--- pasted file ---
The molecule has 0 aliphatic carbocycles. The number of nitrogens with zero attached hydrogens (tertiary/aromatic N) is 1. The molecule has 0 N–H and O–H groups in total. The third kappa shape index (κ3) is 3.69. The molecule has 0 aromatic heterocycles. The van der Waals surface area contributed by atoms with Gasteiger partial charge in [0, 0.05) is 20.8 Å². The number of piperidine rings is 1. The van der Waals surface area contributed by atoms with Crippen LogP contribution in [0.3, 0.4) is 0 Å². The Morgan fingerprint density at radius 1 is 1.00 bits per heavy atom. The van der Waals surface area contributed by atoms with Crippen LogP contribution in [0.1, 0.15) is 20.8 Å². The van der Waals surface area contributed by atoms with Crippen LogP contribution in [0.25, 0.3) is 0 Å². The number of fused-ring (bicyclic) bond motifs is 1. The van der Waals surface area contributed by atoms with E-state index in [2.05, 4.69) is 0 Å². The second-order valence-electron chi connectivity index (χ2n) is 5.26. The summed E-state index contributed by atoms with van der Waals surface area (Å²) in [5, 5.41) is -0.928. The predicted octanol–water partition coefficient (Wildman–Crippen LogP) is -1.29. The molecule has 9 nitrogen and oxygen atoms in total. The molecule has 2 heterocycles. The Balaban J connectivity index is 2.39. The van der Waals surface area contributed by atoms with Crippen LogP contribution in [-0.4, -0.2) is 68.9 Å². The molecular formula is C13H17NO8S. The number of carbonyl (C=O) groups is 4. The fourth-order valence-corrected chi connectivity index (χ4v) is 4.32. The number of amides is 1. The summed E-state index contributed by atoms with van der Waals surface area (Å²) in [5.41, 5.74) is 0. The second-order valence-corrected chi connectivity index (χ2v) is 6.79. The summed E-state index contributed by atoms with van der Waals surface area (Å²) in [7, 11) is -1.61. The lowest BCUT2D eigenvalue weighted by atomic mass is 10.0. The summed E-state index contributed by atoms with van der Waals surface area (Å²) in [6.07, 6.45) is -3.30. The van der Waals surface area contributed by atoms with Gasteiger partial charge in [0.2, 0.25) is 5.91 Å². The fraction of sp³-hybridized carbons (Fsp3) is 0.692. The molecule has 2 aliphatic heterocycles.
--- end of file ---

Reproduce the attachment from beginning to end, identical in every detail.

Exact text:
The molecule has 0 aliphatic carbocycles. The number of nitrogens with zero attached hydrogens (tertiary/aromatic N) is 1. The molecule has 0 N–H and O–H groups in total. The third kappa shape index (κ3) is 3.69. The molecule has 0 aromatic heterocycles. The van der Waals surface area contributed by atoms with Gasteiger partial charge in [0, 0.05) is 20.8 Å². The number of piperidine rings is 1. The van der Waals surface area contributed by atoms with Crippen LogP contribution in [0.3, 0.4) is 0 Å². The Morgan fingerprint density at radius 1 is 1.00 bits per heavy atom. The van der Waals surface area contributed by atoms with Crippen LogP contribution in [0.1, 0.15) is 20.8 Å². The van der Waals surface area contributed by atoms with Crippen LogP contribution in [0.25, 0.3) is 0 Å². The number of fused-ring (bicyclic) bond motifs is 1. The van der Waals surface area contributed by atoms with E-state index in [2.05, 4.69) is 0 Å². The second-order valence-electron chi connectivity index (χ2n) is 5.26. The summed E-state index contributed by atoms with van der Waals surface area (Å²) in [5, 5.41) is -0.928. The predicted octanol–water partition coefficient (Wildman–Crippen LogP) is -1.29. The molecule has 9 nitrogen and oxygen atoms in total. The molecule has 2 heterocycles. The Balaban J connectivity index is 2.39. The van der Waals surface area contributed by atoms with Crippen LogP contribution in [-0.4, -0.2) is 68.9 Å². The molecular formula is C13H17NO8S. The number of carbonyl (C=O) groups is 4. The fourth-order valence-corrected chi connectivity index (χ4v) is 4.32. The number of amides is 1. The summed E-state index contributed by atoms with van der Waals surface area (Å²) in [5.41, 5.74) is 0. The second-order valence-corrected chi connectivity index (χ2v) is 6.79. The summed E-state index contributed by atoms with van der Waals surface area (Å²) in [7, 11) is -1.61. The lowest BCUT2D eigenvalue weighted by atomic mass is 10.0. The summed E-state index contributed by atoms with van der Waals surface area (Å²) in [6.07, 6.45) is -3.30. The van der Waals surface area contributed by atoms with Gasteiger partial charge in [0.2, 0.25) is 5.91 Å². The fraction of sp³-hybridized carbons (Fsp3) is 0.692. The molecule has 2 aliphatic heterocycles.